RISK newsletter:
M. Granger Morgan Named Recipient
Of SRA's 1995 Distinguished Achievement Award

Source: RISK newsletter, Fourth Quarter 1995, published by the Society for Risk Analysis

M. Granger Morgan, a charter member and fellow of SRA, will be presented the Society’s 1995 Distinguished Achievement Award on December 4 during the opening plenary session of the SRA Annual Meeting in Honolulu.

Morgan is department head and professor in the Department of Engineering and Public Policy at Carnegie Mellon University, where he also has academic appointments in the Department of Electrical and Computer Engineering and in The H. John Heinz III School of Public Policy and Management.

In announcing the SRA award, Awards Committee Chairman D. Warner North said that Morgan’s selection was based on his work on a variety of problems in risk analysis, risk management, and risk communication, particularly as they involve policy problems in which technical and scientific issues play a central role. He was also cited for his contributions as an educator, especially his supervision of many Ph.D. theses in engineering and public policy. In 1989, he was awarded the Carnegie Mellon University Robert Doherty Prize Award for “substantial and sustained contributions to excellence in education.”

Morgan completed his undergraduate studies at Harvard College in 1963, where he concentrated in physics and graduated with honors in general studies. In 1965, he received an M.S. degree from Cornell University in astronomy and space science, for which he performed experimental studies of the ionosphere on the 1000-foot telescope in Arecibo, Puerto Rico. After an interlude of graduate studies in history and the social sciences at the University of California at Berkeley, he earned a Ph.D. degree in 1969 from the Department of Applied Physics and Information Sciences at the University of California at San Diego, for which he did experimental studies of radio star scintillation. His association with the University of California at San Diego continued through 1972, where he filled the dual roles of director of a vocational program in computers for disadvantaged persons and lecturer/assistant professor in the Department of Applied Physics and Information Science. He joined Carnegie Mellon in 1974 following two years at the National Science Foundation, where he became director of the Division of Computer Research.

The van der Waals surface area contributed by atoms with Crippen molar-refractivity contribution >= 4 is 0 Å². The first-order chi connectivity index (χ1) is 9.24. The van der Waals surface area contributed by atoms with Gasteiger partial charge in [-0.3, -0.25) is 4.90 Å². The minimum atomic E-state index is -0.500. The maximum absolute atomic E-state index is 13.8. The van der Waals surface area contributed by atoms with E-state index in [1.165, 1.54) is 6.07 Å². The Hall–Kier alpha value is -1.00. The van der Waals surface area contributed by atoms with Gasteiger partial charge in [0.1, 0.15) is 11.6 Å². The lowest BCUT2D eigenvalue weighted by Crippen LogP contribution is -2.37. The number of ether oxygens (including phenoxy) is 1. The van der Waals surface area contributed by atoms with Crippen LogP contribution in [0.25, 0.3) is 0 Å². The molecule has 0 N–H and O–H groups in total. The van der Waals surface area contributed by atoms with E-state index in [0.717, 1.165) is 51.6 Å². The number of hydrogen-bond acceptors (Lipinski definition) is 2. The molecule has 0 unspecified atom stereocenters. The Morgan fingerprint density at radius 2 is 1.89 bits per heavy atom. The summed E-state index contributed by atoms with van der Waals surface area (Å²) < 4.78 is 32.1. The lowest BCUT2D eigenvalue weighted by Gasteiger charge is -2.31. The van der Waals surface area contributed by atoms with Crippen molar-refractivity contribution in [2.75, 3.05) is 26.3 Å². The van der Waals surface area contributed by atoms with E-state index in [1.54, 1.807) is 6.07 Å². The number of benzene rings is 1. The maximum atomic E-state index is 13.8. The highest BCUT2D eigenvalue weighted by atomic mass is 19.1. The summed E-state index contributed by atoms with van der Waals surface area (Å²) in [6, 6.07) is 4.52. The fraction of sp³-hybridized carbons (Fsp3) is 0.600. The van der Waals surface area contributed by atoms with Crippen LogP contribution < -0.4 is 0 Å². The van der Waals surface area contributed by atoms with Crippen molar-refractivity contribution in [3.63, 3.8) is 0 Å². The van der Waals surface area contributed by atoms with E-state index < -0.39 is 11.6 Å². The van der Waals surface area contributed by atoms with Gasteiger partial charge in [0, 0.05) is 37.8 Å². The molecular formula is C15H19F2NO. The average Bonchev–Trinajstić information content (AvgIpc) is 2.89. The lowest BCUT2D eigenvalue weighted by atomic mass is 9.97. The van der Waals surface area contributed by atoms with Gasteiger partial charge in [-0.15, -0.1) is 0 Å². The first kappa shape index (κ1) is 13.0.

His current interests include problems in the integrated analysis of large complex systems and problems in the characterization and treatment of uncertainty. He is involved in a large program of integrated assessment of global climate change, his own research focusing on multi-attribute, multi-actor framings of the issues and the treatment of mixed levels of uncertainty in assessment models. Previous work in this program has been described in two journal articles that he coauthored with H. Dowlatabadi and D. W. Keith, respectively: “A Model Framework for Integrated Studies of the Climate Problem,” Energy Policy, 21(3), 1993; and “Subjective Judgments by Climate Experts,” Environmental Science & Technology, 29(10), 1995. His earlier work on treating uncertainties is described in the book Uncertainty: A guide to dealing with uncertainty in quantitative risk and policy analysis (Cambridge University Press, New York, 1990), which he coauthored with colleague Max Henrion.

He is also currently working on the development of methods of risk ranking to support decision making in risk management organizations, such as federal agencies; and, with Baruch Fischhoff and Lester Lave, he has developed a mental model based approach to risk communication.

In earlier research, he has addressed numerous other issues, including possible health risks from chronic exposure to power-frequency electric and magnetic fields, health and environmental impacts of energy systems, air pollution monitoring, the impact of computers and telecommunications, and communicating risks to the public.

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